Wednesday, June 10, 2009
The cooking method we associate most with Chinese cooking is the stirfry, or chao 炒.
A proper stirfry is not a saute, although that's what you may get in bad restaurants. No, a great chao 炒 is created in a really hot, well-seasoned wok, with skill that almost brings the pan to life. The texture, the aroma, the flavor are all enhanced in an almost magical way. The Cantonese call it "wok hei", which means the "spirit of the pot". In Mandarin, hei translates to qi (or "chi" as yoga enthusiasts will often call it) which is the word for "source of energy" and "breath" as well as spirit.
Restaurant menus don't use chao 炒 in the name of all stirfry dishes. You'll see it now and then, especially Cantonese menus. The most common things you'll see with the character chao is with fried rice or chao fan, as below.
You'll also sometimes see it with a character will get to next time - mian 麵. (Just don't confuse chao mian 炒麵 with "chow mein".)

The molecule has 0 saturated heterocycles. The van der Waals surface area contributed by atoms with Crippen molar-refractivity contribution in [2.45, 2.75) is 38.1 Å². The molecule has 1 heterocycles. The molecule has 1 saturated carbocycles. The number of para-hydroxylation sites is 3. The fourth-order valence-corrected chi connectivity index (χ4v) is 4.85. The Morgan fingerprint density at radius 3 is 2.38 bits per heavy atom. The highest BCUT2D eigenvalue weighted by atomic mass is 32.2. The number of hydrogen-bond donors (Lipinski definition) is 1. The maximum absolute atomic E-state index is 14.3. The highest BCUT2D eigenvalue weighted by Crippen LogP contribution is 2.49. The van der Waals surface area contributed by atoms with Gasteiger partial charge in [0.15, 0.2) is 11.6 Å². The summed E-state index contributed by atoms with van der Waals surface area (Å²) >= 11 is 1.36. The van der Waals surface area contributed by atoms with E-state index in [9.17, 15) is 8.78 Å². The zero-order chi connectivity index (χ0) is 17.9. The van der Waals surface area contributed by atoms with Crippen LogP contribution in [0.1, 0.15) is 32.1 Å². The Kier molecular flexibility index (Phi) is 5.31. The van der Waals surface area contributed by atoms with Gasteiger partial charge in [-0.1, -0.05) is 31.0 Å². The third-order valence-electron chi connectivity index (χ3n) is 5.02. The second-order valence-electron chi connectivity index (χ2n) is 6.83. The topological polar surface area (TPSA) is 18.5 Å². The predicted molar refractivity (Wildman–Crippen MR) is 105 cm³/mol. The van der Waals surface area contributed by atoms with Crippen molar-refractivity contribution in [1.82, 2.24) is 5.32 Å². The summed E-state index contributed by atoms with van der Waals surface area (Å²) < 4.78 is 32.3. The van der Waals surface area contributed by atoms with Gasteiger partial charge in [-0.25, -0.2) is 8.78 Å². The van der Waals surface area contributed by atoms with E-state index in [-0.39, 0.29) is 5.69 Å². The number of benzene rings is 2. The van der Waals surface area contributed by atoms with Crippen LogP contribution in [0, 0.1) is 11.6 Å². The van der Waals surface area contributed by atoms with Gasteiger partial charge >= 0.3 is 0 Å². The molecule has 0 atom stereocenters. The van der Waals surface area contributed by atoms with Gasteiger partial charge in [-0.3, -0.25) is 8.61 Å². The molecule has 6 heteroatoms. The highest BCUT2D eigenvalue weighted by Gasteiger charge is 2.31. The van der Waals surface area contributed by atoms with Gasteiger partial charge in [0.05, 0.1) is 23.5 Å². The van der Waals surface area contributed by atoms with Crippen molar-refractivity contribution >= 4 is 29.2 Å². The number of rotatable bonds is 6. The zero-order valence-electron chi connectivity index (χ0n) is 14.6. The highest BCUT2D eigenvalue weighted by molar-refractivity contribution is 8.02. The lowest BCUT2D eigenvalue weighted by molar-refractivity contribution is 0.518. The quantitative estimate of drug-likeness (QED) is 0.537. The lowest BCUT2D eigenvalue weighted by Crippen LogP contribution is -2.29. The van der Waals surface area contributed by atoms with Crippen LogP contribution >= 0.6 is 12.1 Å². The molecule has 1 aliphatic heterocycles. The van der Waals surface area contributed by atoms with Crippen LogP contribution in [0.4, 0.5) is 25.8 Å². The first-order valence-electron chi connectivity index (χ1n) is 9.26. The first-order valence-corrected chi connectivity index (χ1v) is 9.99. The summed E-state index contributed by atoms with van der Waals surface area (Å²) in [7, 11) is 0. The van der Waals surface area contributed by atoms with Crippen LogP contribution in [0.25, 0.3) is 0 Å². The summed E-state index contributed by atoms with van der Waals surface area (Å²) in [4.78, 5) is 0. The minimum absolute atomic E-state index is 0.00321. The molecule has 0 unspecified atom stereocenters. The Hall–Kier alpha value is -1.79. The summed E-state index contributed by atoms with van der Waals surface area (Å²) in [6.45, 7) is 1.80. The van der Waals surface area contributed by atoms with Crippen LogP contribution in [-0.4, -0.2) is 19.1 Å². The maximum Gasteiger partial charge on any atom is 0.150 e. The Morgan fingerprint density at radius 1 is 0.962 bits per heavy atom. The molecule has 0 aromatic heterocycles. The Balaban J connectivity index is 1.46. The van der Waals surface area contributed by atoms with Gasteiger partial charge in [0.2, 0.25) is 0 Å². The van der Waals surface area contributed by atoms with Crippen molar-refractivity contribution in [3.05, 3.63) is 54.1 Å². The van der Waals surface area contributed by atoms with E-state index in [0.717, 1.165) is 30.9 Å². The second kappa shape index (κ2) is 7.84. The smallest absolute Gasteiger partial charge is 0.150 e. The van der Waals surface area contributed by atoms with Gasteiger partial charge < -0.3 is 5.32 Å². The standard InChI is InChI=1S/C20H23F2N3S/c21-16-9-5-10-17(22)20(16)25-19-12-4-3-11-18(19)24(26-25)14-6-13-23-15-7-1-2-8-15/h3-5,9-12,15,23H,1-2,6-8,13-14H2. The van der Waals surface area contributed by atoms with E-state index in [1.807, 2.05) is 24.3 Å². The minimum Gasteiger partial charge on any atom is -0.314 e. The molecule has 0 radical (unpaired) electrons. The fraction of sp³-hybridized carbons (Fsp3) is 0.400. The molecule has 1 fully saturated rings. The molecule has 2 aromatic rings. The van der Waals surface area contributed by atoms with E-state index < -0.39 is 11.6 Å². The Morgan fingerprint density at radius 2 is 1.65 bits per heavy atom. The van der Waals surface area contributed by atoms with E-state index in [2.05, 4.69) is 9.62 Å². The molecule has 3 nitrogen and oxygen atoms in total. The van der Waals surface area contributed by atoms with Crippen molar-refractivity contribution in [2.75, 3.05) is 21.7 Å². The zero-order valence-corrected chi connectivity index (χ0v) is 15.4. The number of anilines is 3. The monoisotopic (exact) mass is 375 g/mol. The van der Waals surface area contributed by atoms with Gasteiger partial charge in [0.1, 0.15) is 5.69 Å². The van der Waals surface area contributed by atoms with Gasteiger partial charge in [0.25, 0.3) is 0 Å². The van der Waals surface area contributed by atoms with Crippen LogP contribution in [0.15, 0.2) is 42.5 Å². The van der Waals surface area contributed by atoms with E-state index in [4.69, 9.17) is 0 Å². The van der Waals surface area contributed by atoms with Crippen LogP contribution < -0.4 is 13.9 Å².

How to recognize. On the left we have the radical for fire 火 - our little dancing guy that we saw in BBQ or shao - on the right is the character for "a few". (The top is little, the bottom is just a slash radical.) The idea is that the heat of the fire is very quickly applied. I also think that the right side kinda looks like the motion of stirring some thing up. Swish swash!
The Pinyin spelling is chǎo, or chao3 (third tone).
Tuesday, March 10, 2009
There are two characters for rice. Mi 米 is the general word for rice as a grain or plant. It's also the radical in a lot of characters, as well as a modifier. We'll learn more about this when we learn about vegetables and other grains.
Fan 飯, however, means "cooked rice" and it's a really common Chinese menu word. You'll see it sometimes on Chinese-only menus, listing a kind of meat, and then Fan, indicating it's sliced meat served over white rice. Like this: